Honestly, that guy was in so far over his head. Even if he'd made it off of River Run alive, and Bonnet was successful in his procurement of Jemmy, did Forbes really think Bonnet would have let him live happily with 20% of River Run's worth?
What an idiot.
Ulysses is never far behind Jocasta. But petty little men like Forbes don't think about how they might get taken down because they're too assured that they're in the right all of the time.
Geez, look at that sob story that Bonnet gave to Brianna in his attempt to woo her into promising to try to love him. Or something.
Bonnet: So the monster prevails.
Bree: Well, it depends on who you think is the monster -- the man hellbound on revenge of the whale, who is hunted.
Bonnet: The sea is a treacherous place where creatures prey upon one another. And the sea, herself is hungry for souls.
Bree: What does that mean?
Bonnet: A nightmare. The sea, it calls for me. Darkness closes in. I cannot move. No one comes. No one ever comes.
Bree: It's only a dream.
Bonnet: So you don't think any less of me for tellin' ya?
Bree: No. I could never think any less of you.
Was Bonnet really that stupid that he thought, even for a second, that anything he said or did could have lured Bree to his side WITH her child, no less?
It's hard to understand what was intentional from Bonnet and what was meant by the writers to suppose that a sociopath and narcissist like Bonnet would behave idiotically.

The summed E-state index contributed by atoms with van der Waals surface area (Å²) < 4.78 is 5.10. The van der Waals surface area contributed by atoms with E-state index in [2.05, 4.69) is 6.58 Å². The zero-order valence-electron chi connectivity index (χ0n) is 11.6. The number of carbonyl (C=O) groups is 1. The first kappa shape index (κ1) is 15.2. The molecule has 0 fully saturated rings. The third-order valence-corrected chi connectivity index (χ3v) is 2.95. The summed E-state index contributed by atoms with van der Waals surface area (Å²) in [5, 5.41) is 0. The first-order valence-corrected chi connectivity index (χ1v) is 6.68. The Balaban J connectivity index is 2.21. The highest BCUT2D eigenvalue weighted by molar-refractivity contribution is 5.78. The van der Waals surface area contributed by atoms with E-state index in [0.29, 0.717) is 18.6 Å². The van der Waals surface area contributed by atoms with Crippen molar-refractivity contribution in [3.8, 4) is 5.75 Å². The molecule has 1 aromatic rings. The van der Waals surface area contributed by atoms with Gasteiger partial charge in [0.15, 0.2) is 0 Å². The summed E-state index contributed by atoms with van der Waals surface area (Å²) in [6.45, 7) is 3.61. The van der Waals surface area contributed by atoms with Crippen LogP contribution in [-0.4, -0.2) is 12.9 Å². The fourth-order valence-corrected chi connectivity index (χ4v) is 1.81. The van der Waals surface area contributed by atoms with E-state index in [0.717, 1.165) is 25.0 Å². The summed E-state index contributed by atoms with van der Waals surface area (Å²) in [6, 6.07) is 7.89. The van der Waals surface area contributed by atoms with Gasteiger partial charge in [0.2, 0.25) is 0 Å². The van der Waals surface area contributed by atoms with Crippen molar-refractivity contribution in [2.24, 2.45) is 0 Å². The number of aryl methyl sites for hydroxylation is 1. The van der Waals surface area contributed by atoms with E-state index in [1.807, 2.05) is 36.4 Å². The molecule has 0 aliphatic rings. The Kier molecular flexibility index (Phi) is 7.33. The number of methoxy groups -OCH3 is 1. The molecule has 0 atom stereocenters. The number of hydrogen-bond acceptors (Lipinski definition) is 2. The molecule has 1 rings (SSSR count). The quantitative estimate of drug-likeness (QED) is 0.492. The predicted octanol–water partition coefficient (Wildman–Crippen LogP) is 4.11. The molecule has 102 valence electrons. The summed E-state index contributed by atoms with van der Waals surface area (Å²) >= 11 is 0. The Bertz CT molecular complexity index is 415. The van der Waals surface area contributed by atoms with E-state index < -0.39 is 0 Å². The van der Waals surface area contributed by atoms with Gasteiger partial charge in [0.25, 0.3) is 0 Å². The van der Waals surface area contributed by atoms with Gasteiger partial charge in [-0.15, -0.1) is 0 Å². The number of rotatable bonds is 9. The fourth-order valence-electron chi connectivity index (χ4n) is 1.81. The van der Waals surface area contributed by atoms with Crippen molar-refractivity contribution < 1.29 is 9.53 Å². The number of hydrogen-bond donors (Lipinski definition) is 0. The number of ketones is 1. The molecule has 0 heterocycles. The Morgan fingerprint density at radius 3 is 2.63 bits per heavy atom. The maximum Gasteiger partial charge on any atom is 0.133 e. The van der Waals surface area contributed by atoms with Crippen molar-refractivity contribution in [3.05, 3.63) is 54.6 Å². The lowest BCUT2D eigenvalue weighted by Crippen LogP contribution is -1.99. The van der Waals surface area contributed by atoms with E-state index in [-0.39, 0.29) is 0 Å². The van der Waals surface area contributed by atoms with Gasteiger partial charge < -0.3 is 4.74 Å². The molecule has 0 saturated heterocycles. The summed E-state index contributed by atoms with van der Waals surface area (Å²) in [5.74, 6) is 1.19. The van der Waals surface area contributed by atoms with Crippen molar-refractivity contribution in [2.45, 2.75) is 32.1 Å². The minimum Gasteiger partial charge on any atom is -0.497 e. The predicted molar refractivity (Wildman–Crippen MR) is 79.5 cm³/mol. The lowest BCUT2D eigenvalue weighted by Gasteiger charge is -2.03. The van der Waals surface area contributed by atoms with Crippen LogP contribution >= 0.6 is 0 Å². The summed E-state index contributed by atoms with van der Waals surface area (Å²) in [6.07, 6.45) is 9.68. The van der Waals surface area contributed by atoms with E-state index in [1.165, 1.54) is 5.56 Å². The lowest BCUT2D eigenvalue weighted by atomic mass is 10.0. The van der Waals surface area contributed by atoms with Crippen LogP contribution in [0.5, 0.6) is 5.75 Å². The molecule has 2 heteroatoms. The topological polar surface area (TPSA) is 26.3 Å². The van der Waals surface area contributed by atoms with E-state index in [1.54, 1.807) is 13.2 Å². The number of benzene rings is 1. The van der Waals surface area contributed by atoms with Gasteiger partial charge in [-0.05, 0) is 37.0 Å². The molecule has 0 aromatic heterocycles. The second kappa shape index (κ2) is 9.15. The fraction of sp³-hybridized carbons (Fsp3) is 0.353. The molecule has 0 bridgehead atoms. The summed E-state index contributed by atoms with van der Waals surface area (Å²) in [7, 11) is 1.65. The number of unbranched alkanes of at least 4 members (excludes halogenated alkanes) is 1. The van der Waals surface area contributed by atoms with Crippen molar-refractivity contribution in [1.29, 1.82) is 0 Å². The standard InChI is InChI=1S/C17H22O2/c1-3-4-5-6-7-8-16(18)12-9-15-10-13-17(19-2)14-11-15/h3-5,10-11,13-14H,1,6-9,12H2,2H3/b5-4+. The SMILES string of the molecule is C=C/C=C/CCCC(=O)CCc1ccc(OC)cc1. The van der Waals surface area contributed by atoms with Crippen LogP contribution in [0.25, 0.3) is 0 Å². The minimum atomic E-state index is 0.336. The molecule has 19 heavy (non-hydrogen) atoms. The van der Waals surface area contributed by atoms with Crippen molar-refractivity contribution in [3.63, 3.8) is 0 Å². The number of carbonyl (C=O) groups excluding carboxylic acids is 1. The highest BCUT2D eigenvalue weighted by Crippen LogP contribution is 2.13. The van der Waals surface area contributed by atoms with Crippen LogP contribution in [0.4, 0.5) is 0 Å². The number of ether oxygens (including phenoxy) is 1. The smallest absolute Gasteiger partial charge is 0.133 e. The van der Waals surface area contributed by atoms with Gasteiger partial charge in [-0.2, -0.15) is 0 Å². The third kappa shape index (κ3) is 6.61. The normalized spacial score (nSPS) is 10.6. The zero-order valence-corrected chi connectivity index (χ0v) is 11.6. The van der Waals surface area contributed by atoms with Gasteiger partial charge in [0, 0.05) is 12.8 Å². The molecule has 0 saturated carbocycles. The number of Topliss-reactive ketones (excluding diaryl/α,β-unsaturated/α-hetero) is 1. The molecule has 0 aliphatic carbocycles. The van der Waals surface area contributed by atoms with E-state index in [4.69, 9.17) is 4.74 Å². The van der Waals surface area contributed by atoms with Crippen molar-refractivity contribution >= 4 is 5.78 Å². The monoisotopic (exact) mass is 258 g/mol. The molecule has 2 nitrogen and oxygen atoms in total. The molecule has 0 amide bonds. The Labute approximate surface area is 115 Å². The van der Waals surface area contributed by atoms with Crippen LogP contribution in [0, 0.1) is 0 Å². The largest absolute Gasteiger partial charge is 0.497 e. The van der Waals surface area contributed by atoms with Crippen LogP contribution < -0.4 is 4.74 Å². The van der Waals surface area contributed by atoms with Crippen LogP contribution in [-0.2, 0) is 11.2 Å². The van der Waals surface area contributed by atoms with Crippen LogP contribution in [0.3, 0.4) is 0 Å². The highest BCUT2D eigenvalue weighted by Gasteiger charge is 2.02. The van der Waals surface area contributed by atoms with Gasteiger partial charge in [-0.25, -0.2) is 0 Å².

Bonnet, a very mean spirited and troubled man, managed to get quite far in his life. His narcissism made him incredibly charming, and even at his worst, he could somehow pull people into his orbit.
Those sucked inside thought they could outsmart Bonnet, but the whole time, he appeared to be playing them like a fiddle. Or was he? Was it luck or purpose of action that allowed him to get away with so much?
In the end, it really doesn't matter. He met his end a lot better than he deserved.
Brianna? Was that mercy, or was it to make sure he's dead?Roger
Does it matter whether Bree meant to kill him mercifully or to ensure he was dead? Nope. She could have killed him with a little of both intentions floating through her mind.
This wasn't the season finale, but it sure could have been. What new trouble will befall the family to end Outlander Season 5 and propel us into Outlander Season 6?
Something tells me you book readers know exactly what's coming.
And while I'm speaking to you directly, readers, did Bonnet's demise happen the same in the book, or did Ronald Moore take some liberties with Diana Gabledon's material for the purpose of the show?
I'd love to know!
I'm also a little let down that Murtagh didn't get a better sendoff. He was grieved for all of five minutes, but his presence in the lives of the Outlander characters was much larger than that. Since I know that Murtagh never made it this far in the books, there wasn't much to draw on.
The family doesn't often cry over spilt milk, so to speak. They pick up after disasters, brush off their britches, and walk away without turning back.
Is that what happened here?
Share all of your thoughts in the comments, and watch Outlander online if you need to catch up.
Carissa Pavlica is the managing editor and a staff writer and critic for TV Fanatic. She's a member of the Critic's Choice Association, enjoys mentoring writers, conversing with cats, and passionately discussing the nuances of television and film with anyone who will listen. Follow her on Twitter and email her here at TV Fanatic.